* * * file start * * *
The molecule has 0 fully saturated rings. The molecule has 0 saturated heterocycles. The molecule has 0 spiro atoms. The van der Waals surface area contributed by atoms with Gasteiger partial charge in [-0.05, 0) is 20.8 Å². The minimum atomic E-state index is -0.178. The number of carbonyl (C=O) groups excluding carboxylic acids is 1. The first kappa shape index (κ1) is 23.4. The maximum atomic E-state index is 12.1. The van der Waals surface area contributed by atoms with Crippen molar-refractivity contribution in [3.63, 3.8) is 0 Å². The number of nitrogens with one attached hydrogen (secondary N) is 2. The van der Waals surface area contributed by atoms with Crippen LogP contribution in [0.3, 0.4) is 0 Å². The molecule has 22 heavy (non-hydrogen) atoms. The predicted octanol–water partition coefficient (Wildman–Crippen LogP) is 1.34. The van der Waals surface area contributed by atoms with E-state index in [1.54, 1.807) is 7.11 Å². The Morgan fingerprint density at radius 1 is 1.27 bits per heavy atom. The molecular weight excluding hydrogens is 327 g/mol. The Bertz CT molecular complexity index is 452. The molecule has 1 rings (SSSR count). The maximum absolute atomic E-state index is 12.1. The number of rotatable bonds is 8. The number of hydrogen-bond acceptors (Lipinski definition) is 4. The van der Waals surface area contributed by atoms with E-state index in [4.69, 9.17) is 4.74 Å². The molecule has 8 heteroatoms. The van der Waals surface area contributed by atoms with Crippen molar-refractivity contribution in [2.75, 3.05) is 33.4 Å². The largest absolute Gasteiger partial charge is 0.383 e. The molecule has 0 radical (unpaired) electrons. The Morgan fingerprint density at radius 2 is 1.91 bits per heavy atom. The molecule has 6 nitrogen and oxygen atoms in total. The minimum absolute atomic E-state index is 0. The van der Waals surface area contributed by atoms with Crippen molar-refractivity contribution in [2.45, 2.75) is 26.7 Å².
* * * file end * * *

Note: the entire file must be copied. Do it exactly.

The molecule has 0 fully saturated rings. The molecule has 0 saturated heterocycles. The molecule has 0 spiro atoms. The van der Waals surface area contributed by atoms with Gasteiger partial charge in [-0.05, 0) is 20.8 Å². The minimum atomic E-state index is -0.178. The number of carbonyl (C=O) groups excluding carboxylic acids is 1. The first kappa shape index (κ1) is 23.4. The maximum atomic E-state index is 12.1. The van der Waals surface area contributed by atoms with Crippen molar-refractivity contribution in [3.63, 3.8) is 0 Å². The number of nitrogens with one attached hydrogen (secondary N) is 2. The van der Waals surface area contributed by atoms with Crippen LogP contribution in [0.3, 0.4) is 0 Å². The molecule has 22 heavy (non-hydrogen) atoms. The predicted octanol–water partition coefficient (Wildman–Crippen LogP) is 1.34. The van der Waals surface area contributed by atoms with E-state index in [1.54, 1.807) is 7.11 Å². The Morgan fingerprint density at radius 1 is 1.27 bits per heavy atom. The molecular weight excluding hydrogens is 327 g/mol. The Bertz CT molecular complexity index is 452. The molecule has 1 rings (SSSR count). The maximum absolute atomic E-state index is 12.1. The number of rotatable bonds is 8. The number of hydrogen-bond acceptors (Lipinski definition) is 4. The van der Waals surface area contributed by atoms with E-state index in [4.69, 9.17) is 4.74 Å². The molecule has 8 heteroatoms. The van der Waals surface area contributed by atoms with Crippen molar-refractivity contribution in [2.75, 3.05) is 33.4 Å². The largest absolute Gasteiger partial charge is 0.383 e. The molecule has 0 radical (unpaired) electrons. The Morgan fingerprint density at radius 2 is 1.91 bits per heavy atom. The molecule has 6 nitrogen and oxygen atoms in total. The minimum absolute atomic E-state index is 0. The van der Waals surface area contributed by atoms with Crippen molar-refractivity contribution in [2.45, 2.75) is 26.7 Å².